POLITICS

Gallup: Edge goes to Romney in tied race

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Photo - SANFORD, FL - NOVEMBER 05:  Republican presidential candidate, former Massachusetts Gov. Mitt Romney speaks during a campaign rally at Avion Jet Center on November 5, 2012 in Sanford, Florida. With one day to go until election day, Romney is making one final push throughout swing states.  (Photo by Justin Sullivan/Getty Images)
SANFORD, FL - NOVEMBER 05: Republican presidential candidate, former Massachusetts Gov. Mitt Romney speaks during a campaign rally at Avion Jet Center on November 5, 2012 in Sanford, Florida. With one day to go until election day, Romney is making one final push throughout swing states. (Photo by Justin Sullivan/Getty Images)
Politics,Beltway Confidential,Joel Gehrke

Gallup’s final polling shows the presidential race tied, but Mitt Romney perhaps holding the edge going into election day because he unified the Republican Party a little more effectively than President Obama has rallied the Democratic Party.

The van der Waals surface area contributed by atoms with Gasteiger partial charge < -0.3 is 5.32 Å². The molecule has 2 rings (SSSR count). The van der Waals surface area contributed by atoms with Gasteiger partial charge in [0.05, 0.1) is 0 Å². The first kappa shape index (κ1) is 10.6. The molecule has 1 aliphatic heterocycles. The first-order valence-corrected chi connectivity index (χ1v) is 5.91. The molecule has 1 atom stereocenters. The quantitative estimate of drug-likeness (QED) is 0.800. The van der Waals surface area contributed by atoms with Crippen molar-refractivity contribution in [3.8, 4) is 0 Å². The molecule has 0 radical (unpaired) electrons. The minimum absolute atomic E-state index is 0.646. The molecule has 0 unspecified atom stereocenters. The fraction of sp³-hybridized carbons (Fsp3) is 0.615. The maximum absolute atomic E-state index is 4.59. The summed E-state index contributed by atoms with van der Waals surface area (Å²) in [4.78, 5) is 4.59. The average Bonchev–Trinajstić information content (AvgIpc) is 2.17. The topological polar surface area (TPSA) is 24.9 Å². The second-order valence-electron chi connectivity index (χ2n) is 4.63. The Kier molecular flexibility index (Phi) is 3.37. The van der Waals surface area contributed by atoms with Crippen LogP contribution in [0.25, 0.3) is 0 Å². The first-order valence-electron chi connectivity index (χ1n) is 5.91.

“The race is not only close overall, but has Romney and Obama holding equally strong advantages among men and women, respectively, and closely matched among political independents,” Gallup observes today. “This suggests that turnout of partisans could be particularly important in deciding the election, with Romney poised to benefit slightly more if they do, with 96% of Republicans backing him, as compared with Obama’s 93% support from Democrats.”

Gallup also noted that Obama and Romney have the same approval rating (52 percent each), which is pretty remarkable given that the president’s campaign adopted a strategy of disqualifying Romney from the presidency through the Bain attacks and the attempt to portray him as a right-wing extremist.

In fact, Gallup says that “Romney has a slight advantage on being able to work well with both parties to get things done in Washington” — which perhaps accounts for the seven percent of Democrats who don’t have Obama’s back.

That said, Obama’s personal likeability rates higher than Romney. “Despite the two candidates’ equal favorability scores, when Americans are asked who is more likable, Obama wins by 12 points, although this gap has narrowed over the course of the campaign. Obama also holds an eight-point advantage as the candidate better able to handle foreign affairs. Romney scores six and nine points higher than Obama as being better able to handle the economy and the deficit, respectively.

Of course, a Fordham study ranked Gallup 17th out of 23 polling firms in predicting the 2008 presidential election, so who knows. Rasmussen ranked first that year, in a tie with PEW. The latest Gallup poll shows Romney leading 50-49, while Rasmussen has Romney up 49-48 nationally.

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